Beyond designed functional margins in CANDU type NPP. Radioactive nuclei assessment in an LOCA type accident
University Politehnica of Bucharest, Faculty of Power Engineering, Splaiul Independentei No. 313, Sector 6, Bucharest, 060042, Romania
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Received in final form: 20 September 2015
Accepted: 6 October 2015
Published online: 9 December 2015
European Union's energy roadmap up to year 2050 states that in order to have an efficient and sustainable economy, with minimum or decreasing greenhouse gas emissions, along with use of renewable resources, each constituent state has the option for nuclear energy production as one desirable option. Every scenario considered for tackling climate change issues, along with security of supply positions the nuclear energy as a recommended option, an option that is highly competitive with respect to others. Nuclear energy, along with other renewable power sources are considered to be the main pillars in the energy sector for greenhouse gas emission mitigation at European level. European Union considers that nuclear energy must be treated as a highly recommended option since it can contribute to security of energy supply. Romania showed excellent track-records in operating in a safe and economically sound manner of Cernavoda NPP Units 1&2. Both Units are in top 10 worldwide in terms of capacity factor. Due to Romania's need to ensure the security of electricity supply, to meet the environmental targets and to move to low carbon generation technologies, Cernavoda Units 3&4 Project appears as a must. This Project was started in 2010 and it is expected to have the Units running by 2025. Cost effective and safety operation of a Nuclear Power Plant is made taking into consideration functional limits of its equipment. As common practice, every nuclear reactor type (technology used) is tested according to the worse credible accident or equipment failure that can occur. For CANDU type reactor, this is a Loss of Cooling Accident (LOCA). In a LOCA type accident in a CANDU NPP, using RELAP/SCDAP code for fuel bundle damage assessment the radioactive nuclei are to be quantified. Recently, CANDU type NPP accidents are studied using the RELAP/SCDAP code only. The code formerly developed for PWR type reactors was adapted for the CANDU geometry and can assess the accident progression consequences up to a certain point. The code assesses the fuel bundle damage progression, but cannot assess further core damage for a CANDU type core, and starting from these data the amount of damaged fuel can be calculated. The radio nuclei present in the damaged fuel are supposed to be released into the main heat transport system and after that into the containment building in the worst case scenario. Assessing the radioactive nuclei maximum release is the purpose of the present paper. The radioactive nuclei release is needed for the accident management plan, limiting the environmental and population impact of the supposed accident, and furthermore for a later site remediation plan that can be put in action after the complete mitigation of the accident consequences. The maximum quantity of radio nuclei released during the accident calculated in this paper is a worst case scenario evaluation that can lead to better preparedness in an accident scenario.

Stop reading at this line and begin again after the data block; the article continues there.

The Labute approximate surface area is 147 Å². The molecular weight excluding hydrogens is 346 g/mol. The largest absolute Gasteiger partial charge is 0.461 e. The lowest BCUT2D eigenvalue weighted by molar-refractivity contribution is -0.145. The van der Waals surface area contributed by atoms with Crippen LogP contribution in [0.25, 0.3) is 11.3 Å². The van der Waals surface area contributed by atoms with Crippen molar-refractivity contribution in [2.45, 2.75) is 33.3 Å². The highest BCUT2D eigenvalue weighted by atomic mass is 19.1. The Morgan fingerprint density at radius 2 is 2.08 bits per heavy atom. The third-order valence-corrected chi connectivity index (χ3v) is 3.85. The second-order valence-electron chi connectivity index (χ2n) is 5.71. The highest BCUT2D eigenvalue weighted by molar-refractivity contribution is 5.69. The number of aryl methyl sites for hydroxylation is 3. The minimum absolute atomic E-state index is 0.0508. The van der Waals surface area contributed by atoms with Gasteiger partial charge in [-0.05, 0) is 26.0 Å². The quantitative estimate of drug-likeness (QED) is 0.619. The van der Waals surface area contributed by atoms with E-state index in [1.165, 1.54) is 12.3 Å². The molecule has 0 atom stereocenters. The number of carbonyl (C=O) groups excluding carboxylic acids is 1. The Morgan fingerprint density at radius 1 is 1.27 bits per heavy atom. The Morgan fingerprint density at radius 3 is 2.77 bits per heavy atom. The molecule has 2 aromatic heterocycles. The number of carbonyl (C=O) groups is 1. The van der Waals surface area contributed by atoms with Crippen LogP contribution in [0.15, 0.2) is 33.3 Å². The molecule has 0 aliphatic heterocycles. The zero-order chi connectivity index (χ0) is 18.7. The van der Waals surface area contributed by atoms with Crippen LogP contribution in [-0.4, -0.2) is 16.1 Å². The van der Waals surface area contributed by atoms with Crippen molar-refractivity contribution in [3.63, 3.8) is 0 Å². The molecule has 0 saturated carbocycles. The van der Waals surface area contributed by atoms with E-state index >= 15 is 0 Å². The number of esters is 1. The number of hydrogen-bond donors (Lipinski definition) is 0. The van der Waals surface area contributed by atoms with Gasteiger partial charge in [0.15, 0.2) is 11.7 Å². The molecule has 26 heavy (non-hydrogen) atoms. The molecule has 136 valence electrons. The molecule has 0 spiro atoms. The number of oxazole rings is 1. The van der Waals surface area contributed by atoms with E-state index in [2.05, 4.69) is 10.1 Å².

© A.R. Budu and G.L. Pavel, published by EDP Sciences, 2015
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